“Absolut Magic” proclaims a print ad for a popular vodka. “Paradise found,” headlines another. “Fairy tales can come true” says a third.
All these ads illustrate the major premise of alcohol advertising’s mythology: Alcohol is magic, a magic carpet that can take you away. It can make you successful, sophisticated, sexy. Without it, your life would be dull, mediocre and ordinary.
Everyone wants to believe in happy endings. But as most of us know, the reality of alcohol for many people in our society is more like a horror story than a fairy tale. The liquid in the glass is definitely not a magic potion.
We are surrounded by the message that alcohol is fun, sexy, desirable and harmless. We get this message many times a day. We get it from the ads and, far more insidiously, we get it from the media, which depend upon alcohol advertising for a large share of their profits. Thanks to this connection, alcohol use tends to be glorified throughout the media and alcohol-related problems are routinely dismissed.
Alcohol is related to parties, good times, celebrations and fun, but it is also related to murder, suicide, unemployment and child abuse. These connections are never made in the ads. Of course, one would not expect them to be. The advertisers are selling their product and it is their job to erase any negative aspects as well as to enhance the positive ones. However, when the product is the nation’s number one drug, there are consequences that go far beyond product sales.
Most people know that alcohol can cause problems. But how many realize that 10 percent of all deaths in the United States – including half of all homicides and at least one quarter of all suicides – are related to alcohol? The economic cost to the nation exceeds $100 billion a year. At least 13,000,000 Americans, about one out of 10, are alcoholic – the personal cost to them and their families is incalculable.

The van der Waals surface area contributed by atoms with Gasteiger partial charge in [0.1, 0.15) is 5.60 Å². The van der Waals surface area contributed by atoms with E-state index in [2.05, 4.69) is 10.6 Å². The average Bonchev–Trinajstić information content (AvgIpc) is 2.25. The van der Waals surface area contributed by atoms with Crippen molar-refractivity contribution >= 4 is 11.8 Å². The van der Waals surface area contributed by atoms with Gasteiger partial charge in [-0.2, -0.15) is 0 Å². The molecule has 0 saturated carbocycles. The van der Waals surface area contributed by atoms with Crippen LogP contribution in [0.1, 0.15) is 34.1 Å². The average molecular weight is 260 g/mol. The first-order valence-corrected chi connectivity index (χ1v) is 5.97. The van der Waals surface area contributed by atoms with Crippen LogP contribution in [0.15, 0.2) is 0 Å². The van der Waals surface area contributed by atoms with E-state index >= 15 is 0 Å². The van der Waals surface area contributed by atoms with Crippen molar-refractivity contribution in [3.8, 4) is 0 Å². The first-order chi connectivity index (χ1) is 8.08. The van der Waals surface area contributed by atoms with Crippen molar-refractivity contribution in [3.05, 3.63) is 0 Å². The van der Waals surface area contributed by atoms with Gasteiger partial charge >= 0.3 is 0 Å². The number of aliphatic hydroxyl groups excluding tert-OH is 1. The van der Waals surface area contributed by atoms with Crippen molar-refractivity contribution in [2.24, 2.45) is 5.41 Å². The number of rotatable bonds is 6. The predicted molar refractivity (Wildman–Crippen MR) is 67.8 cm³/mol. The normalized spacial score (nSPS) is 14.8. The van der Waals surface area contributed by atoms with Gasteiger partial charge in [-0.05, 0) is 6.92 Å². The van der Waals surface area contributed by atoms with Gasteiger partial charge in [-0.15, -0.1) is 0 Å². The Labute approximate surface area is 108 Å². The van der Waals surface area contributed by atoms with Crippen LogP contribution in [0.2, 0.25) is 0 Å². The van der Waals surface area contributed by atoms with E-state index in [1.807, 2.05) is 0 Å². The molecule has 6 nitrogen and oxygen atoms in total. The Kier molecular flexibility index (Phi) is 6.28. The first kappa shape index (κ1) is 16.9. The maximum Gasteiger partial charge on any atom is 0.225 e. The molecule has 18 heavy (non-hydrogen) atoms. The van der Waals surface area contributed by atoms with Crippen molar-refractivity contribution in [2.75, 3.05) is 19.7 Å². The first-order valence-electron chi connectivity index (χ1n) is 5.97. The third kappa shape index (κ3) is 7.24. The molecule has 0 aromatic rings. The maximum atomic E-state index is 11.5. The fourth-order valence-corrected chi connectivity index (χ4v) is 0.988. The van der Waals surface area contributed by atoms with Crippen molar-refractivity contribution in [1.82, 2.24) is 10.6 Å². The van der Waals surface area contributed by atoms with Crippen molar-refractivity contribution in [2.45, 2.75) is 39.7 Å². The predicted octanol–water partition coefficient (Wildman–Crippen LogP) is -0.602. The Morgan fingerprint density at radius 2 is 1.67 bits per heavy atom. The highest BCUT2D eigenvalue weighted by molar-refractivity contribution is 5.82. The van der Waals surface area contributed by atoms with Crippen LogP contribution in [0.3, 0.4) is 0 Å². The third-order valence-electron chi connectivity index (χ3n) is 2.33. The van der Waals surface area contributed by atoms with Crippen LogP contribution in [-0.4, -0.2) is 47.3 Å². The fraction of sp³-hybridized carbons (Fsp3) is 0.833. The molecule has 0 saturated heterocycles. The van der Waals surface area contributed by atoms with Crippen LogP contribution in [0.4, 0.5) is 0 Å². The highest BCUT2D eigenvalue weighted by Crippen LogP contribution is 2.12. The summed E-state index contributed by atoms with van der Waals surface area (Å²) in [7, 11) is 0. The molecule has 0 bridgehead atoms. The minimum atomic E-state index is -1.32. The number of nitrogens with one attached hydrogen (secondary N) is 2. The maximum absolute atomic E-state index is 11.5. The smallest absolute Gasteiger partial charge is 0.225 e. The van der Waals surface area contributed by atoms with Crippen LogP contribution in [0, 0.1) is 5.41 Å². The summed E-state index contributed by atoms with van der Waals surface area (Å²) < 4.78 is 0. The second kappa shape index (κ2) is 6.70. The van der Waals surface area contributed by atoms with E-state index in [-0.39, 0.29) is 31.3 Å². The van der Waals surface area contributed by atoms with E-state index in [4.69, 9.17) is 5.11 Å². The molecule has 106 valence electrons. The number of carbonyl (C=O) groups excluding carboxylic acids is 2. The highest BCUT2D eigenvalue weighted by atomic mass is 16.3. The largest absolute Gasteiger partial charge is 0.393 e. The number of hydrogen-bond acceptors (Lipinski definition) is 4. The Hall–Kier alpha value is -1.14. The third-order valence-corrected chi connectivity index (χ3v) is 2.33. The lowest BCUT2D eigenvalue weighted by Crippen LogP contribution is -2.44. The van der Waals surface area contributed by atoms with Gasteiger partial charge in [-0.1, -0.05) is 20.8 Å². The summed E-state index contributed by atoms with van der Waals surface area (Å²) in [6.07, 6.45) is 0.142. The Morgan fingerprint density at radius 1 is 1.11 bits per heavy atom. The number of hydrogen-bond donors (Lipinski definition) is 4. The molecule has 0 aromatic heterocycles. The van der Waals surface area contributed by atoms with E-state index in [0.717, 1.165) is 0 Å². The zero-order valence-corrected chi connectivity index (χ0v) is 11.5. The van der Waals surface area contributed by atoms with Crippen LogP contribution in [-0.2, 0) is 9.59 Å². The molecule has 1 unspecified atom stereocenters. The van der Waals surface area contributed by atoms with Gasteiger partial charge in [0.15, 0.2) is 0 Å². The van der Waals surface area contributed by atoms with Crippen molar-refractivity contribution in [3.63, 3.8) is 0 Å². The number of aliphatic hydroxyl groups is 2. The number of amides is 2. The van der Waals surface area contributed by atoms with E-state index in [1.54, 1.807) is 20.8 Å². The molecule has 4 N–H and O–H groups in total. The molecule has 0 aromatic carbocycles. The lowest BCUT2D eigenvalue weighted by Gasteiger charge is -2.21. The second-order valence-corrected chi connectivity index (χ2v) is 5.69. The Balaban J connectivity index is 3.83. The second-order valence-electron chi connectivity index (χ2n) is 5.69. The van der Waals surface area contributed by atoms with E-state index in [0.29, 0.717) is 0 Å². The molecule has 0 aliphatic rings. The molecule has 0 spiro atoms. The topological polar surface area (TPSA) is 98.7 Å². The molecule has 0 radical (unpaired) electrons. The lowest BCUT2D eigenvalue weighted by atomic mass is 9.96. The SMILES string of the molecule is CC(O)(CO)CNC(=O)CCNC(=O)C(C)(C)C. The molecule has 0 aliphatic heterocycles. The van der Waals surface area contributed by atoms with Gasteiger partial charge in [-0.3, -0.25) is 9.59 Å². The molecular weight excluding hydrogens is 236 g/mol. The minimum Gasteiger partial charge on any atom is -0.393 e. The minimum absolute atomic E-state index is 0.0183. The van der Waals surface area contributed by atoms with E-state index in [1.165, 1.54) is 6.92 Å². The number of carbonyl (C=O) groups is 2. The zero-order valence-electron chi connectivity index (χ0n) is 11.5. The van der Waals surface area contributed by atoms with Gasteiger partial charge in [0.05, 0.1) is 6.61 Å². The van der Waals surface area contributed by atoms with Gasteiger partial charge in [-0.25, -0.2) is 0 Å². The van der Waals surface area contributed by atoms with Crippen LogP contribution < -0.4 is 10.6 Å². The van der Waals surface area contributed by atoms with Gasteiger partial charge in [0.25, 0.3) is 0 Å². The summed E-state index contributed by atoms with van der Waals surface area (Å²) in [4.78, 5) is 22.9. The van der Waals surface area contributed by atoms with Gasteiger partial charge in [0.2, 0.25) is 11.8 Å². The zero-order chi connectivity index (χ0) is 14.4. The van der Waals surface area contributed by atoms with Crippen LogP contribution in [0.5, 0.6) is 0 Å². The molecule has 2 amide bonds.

The tab for alcohol use doesn’t end there. More than $2 billion a year – a sizable chunk of the over $90 billion the industry takes in annually – goes to prime the advertising and promotion pump and keep drinkers’ money flowing freely. Problem drinkers and young people are the primary targets of these advertisers.
Of course, industry spokespeople disagree with this claim. Over and over again, their public statements assert that they are not trying to create new or heavier drinkers. Instead, they say they only want people who already drink to switch to another brand and to drink it in moderation. However, the most basic analysis of alcohol advertising reveals an emphasis on both recruiting new, young users and pushing heavy consumption of their products.
Indeed, advertising that encouraged only moderate drinking would be an economic failure. This becomes clear when you know that only 10 percent of the drinking-age population consumes over half of all alcoholic beverages sold. According to Robert Hammond, director of the Alcohol Research Information Service, if all 105 million drinkers of legal age consumed the official maximum “moderate” amount of alcohol – .99 ounces per day, the equivalent of about two drinks – the industry would suffer “a whopping 40 percent decrease in the sale of beer, wine and distilled spirits.”